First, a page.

Another journalist killed in Mexico

Another journalist killed in Mexico

Another journalist killed in Mexico

Another journalist was shot to death in Mexico on Tuesday, the eighth murdered so far this year in an unprecedented spate of killings that has made Mexico the most dangerous place in the world for the press.

Reporters and photographers have been murdered this year in Mexico at the rate of almost one a week, despite claims from the government that the situation is under control.

Prosecutors in the western state of Michoacan said reporter Armando Linares was shot to death at a home in the town of Zitacuaro. His killing came six weeks after the slaying of a colleague, Roberto Toledo, from the same outlet Monitor Michoacan. It was Linares who announced Toledo’s death Jan. 31 in a video posted to social media.

Zitacuaro is one of the closest towns to the monarch butterfly wintering grounds in the mountains west of Mexico City.
The area has been plagued by illegal logging and drug gangs, local governance disputes and deforestation linked to expanding avocado production. Logging has damaged the pine and fir forests where the butterflies spend the winter after migrating from the United States and Canada.

Linares served as director at the Monitor Michoacan website, which on Tuesday continued to show an article he had written about a cultural festival celebrating monarch butterflies.

There was no immediate information on a possible motive in the killing.

Toledo, a camera operator and video editor for Monitor Michoacan, was shot Jan. 31 as he prepared for an interview in Zitacuaro.

At the time of Toledo’s death, Linares told The Associated Press he had received several death threats after enrolling in a government journalist protection program.

Asked who he thought was behind the threats, Linares said “they pass themselves off as an armed group, they pass themselves off as a criminal gang. We can’t verify whether it is true or not that they are this armed gang.”

Criminals in Mexico often claim they are part of a drug cartel in order to instill fear in their victims, whether or not they really are.

“We have organized crime, just like in the rest of the country, and Monitor worked on a lot of issues like illegal logging, given that we are near the monarch reserve,” Linares said in early February. “We wrote a lot about illegal logging and also a lot of issues like corruption in the municipal government.”

Drug cartels in Mexico often make money by protecting illegal logging, or extorting protection payments from avocado growers.

“The nightmare continues for the press in Mexico,” the press group Reporters Without Borders wrote in its social media accounts.

Mexican President Andres Manuel Lopez Obrador has reacted angrily to worldwide criticism of the killings.
In February, Lopez Obrador said U.S. Secretary of State Antony Blinken was misinformed, after Blinken wrote “I join those calling for greater accountability and protections for Mexican journalists."

Lopez Obrador claims the government is investigating all of the killings and suggested Blinken received bad information from other U.S. agencies, mentioning the CIA, FBI and Drug Enforcement Administration.

“They’re tricking him,” he said. “We don’t tolerate the impunity of anyone.”

And last week, Lopez Obrador issued an irate response to European Parliament criticism of journalist killings in Mexico, accusing the Europeans of having a “colonialist mentality.”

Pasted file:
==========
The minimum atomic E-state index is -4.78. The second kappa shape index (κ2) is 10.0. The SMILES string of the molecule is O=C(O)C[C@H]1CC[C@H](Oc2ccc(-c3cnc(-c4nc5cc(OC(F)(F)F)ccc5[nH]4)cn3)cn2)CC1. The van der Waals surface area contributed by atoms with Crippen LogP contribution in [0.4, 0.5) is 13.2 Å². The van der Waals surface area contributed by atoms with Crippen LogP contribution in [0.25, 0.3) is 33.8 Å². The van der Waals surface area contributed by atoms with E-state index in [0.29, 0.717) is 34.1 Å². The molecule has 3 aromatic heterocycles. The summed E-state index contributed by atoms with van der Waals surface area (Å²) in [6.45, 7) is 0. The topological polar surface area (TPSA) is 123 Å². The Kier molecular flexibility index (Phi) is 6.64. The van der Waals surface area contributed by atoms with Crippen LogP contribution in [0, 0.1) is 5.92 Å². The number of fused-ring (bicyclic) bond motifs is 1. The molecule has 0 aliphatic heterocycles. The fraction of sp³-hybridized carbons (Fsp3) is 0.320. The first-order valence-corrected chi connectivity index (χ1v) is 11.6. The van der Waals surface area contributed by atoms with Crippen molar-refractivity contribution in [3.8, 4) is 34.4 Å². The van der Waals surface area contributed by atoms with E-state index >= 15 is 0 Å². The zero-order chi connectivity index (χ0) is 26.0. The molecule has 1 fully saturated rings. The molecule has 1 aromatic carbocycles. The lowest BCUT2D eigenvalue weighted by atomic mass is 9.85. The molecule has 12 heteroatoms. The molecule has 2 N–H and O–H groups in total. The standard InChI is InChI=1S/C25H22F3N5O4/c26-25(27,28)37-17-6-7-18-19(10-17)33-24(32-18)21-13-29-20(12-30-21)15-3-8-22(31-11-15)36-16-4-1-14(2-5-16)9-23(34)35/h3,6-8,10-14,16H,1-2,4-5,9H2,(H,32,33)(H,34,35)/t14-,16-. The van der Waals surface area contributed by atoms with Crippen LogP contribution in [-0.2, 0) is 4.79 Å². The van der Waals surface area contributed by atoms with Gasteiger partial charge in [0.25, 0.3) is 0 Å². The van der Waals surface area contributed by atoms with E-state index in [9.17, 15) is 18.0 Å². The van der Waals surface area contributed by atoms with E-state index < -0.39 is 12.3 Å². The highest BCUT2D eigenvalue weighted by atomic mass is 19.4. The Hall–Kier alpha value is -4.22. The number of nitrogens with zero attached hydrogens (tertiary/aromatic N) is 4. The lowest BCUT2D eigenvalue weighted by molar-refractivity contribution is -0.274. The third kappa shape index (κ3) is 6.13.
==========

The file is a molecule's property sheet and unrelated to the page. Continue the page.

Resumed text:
The Mexican president criticized EU support for Ukraine, and called European Parliament members “sheep.”

“It is unfortunate that you vote like sheep to join the reactionary and coup-mongering strategy of the corrupt group opposed to the Fourth Transformation,” as Lopez Obrador calls his administration, he wrote in an open letter to the parliament.

The EU Parliament approved a resolution last Thursday urging Lopez Obrador to stop his harsh verbal attacks on reporters who criticize him, and ensure their safety.

Press groups say Lopez Obrador’s daily criticisms of journalists, whom he calls “conservatives” and “mercenaries,” make them more vulnerable to violence.

In February, the Inter American Press Association called on the president to “immediately suspend the aggressions and insults, because such attacks from the top of power encourage violence against the press.”

The EU resolution “calls on the authorities, and in particular the highest ones, to refrain from issuing any communication which could stigmatize human rights defenders, journalists and media workers, exacerbate the atmosphere against them or distort their lines of investigation.”

Journalists are often the targets of Mexico’s drug cartels, which seek to intimidate and manipulate coverage of their activities and their rivals. Local politicians and government officials are also frequently linked to murders, according to the government, which has acknowledged that impunity in those killings runs above 90%.

In early March, gunmen killed Juan Carlos Muniz, who covered crime for the online news site Testigo Minero in the state of Zacatecas.

Jorge Camero, the director of an online news site who was until recently a municipal worker in the northern state of Sonora, was killed in late February.

In early February, Heber Lopez, director of the online news site Noticias Web, was shot to death in the southern state of Oaxaca.

Reporter Lourdes Maldonado Lopez was found shot to death inside her car in Tijuana on Jan. 23.

Crime photographer Margarito Martinez was gunned down outside his Tijuana home on Jan. 17.

Reporter Jose Luis Gamboa was killed in the Gulf coast state of Veracruz on Jan. 10.